Most of all, don’t get frustrated if some plants die on you.  It’s trial and error and once you get down in the dirt and get closer to nature, you will find that having a garden can be quite therapeutic.  The rewards in the end are worth it, and quite TASTY!! Nothing beats a homegrown veggie in the summer.  Homemade pickles? Yes! Zucchini bread? Oh yeah! Fresh, sweet watermelon? I can taste it already! (My daughter picked out Georgia Rattlesnake watermelon from Baker Creek this year and I am excited to try it!)

Don’t think for one second that you can’t do this.  If you don’t have a lot of time to dedicate to a garden, start out with a small one.  Plant one or two things.  Trust me, when I was planting my first garden I had no clue what I was doing and I didn’t even know if anything would grow.  I didn’t have any fancy nutrient rich soil or the big gardener hat and tools for my garden.  I had a few seeds and some regular old dirt.  You live and you learn. LIVE HAPPY AND HEALTHY!

This is the soil I use to start my seeds indoors.

This is the soil I use to start my seeds indoors.


These are my kids broccoli plants. They water them everyday and are excited to watch them grow!

These are my kids broccoli plants. They water them everyday and are excited to watch them grow!

So far my kale, carrots, green zebra tomatoes, and copia tomatoes have sprouted!

So far my kale, carrots, green zebra tomatoes, and copia tomatoes have sprouted!


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March is National NUTRITION Month!!!


I love making memes. I could fill this entire blog with nutrition memes but I will spare everyone.  Seriously though, eat ALL the colors! Did you know that the colors of fruits and vegetables have special characteristics and specific benefits?

RED: Provides powerful antioxidants and other phytonutrients that may be beneficial in controlling blood pressure, preventing heart disease, lowering bad cholesterol (LDL), and warding off various types of cancers.  Examples of such powerful substances include ellagic acid, quercetin, and lycopene. 

ORANGE AND YELLOW: Extremely beneficial to eye health, lowers LDL cholesterol and blood pressure, promotes collagen formation, helps build healthier bones by working with certain minerals, and helps balance the pH levels in the body.  Examples include zeaxanthin, beta-carotene, lycopene, and potassium.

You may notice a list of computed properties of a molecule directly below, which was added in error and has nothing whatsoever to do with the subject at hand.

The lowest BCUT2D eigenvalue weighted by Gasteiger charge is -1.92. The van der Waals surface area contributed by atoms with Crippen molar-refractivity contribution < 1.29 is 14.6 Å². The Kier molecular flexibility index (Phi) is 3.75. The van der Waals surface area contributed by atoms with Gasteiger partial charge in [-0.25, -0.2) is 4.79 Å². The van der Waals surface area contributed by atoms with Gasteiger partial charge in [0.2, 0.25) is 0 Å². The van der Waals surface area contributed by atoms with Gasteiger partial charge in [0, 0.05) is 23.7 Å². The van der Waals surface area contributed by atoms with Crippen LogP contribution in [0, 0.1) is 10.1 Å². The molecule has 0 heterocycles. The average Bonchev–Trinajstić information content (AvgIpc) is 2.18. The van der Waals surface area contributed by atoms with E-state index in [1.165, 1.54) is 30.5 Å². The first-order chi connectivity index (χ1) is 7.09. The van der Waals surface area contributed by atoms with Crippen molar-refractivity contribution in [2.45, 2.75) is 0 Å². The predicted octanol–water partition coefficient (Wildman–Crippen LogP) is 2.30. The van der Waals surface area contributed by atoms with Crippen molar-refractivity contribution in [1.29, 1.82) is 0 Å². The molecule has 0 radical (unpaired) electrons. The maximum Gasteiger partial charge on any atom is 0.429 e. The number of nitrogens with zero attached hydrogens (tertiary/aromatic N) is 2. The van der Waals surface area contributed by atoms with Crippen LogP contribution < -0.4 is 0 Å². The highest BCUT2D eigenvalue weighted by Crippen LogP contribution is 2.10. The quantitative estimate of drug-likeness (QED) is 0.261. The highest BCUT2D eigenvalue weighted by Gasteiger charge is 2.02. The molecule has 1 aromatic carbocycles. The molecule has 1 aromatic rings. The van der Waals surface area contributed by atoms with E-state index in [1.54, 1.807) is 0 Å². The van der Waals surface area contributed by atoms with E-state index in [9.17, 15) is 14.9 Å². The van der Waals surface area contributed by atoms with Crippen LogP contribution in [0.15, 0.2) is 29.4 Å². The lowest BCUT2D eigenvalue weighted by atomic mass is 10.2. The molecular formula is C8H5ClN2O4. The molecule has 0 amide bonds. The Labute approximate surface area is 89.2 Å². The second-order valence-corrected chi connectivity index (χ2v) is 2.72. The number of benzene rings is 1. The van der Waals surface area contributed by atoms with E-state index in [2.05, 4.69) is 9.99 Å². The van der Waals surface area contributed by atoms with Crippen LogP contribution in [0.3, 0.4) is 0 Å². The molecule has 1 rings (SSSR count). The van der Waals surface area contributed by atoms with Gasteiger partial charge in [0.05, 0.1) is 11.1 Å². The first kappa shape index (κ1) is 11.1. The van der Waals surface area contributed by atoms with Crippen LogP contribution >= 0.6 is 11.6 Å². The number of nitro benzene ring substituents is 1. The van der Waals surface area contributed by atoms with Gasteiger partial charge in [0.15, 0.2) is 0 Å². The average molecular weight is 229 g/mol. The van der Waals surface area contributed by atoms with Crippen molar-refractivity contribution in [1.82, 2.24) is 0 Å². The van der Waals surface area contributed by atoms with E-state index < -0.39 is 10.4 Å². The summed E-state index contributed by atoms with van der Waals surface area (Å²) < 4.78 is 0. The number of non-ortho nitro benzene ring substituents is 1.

GREEN: These power-packed foods can help boost the immune system, detoxify the blood, fight free radicals, reduce LDL levels, regulate bowel movements, and promote all-around general health.  Some powerful green phytochemicals include chlorophyll, lutein, folate, and zeaxanthin.

BLUE AND PURPLE: For heart health, weight management, lowering blood pressure, fight inflammation, improving motor skills, and cancer prevention.  Examples include resveratrol, ellagic acid, vitamin C, and fiber.

Did you notice a trend in the above-mentioned descriptions?

These fruits and vegetables share characteristics and phytonutrients.  They all work together to provide a myriad of powerful benefits.  This is why you see so many of us nutritionists preaching to “eat the rainbow” or “eat the colors”.  You want as many of these nutrients as possible when choosing a meal.  Let’s say you are making a salad.  Instead of just lettuce and dressing and a smattering of pre-cut vegetables thrown in, choose to make the salad with as many veggies/fruits as you see fit.  The traditional salad is no more! Push that big bowl of iceberg lettuce to the side and make room for SOME COLOR!

Choose more nutritious greens, such as a spring mix, romaine, or spinach.  Or use cabbage or something more non-traditional lettuce.  This recipe from one of my favorite sites, Oh She Glows, uses red cabbage as a base:




There are SO many ways to incorporate colorful fruits and vegetables into your meals and snacks to ensure that you are getting the full benefits of the foods, as well as getting the correct amounts of fresh and raw foods.  Choose quality produce, preferably organic, using the “clean 15, dirty dozen” guidelines.  Grow your own organically, if possible.  Let me tell you I cannot wait until spring to start my garden! This winter seems like it will never end! I am adding organic radishes, beets, and corn to my garden this year, along with the 13 other non-GMO veggies and fruits I planted last year! SO EXCITED!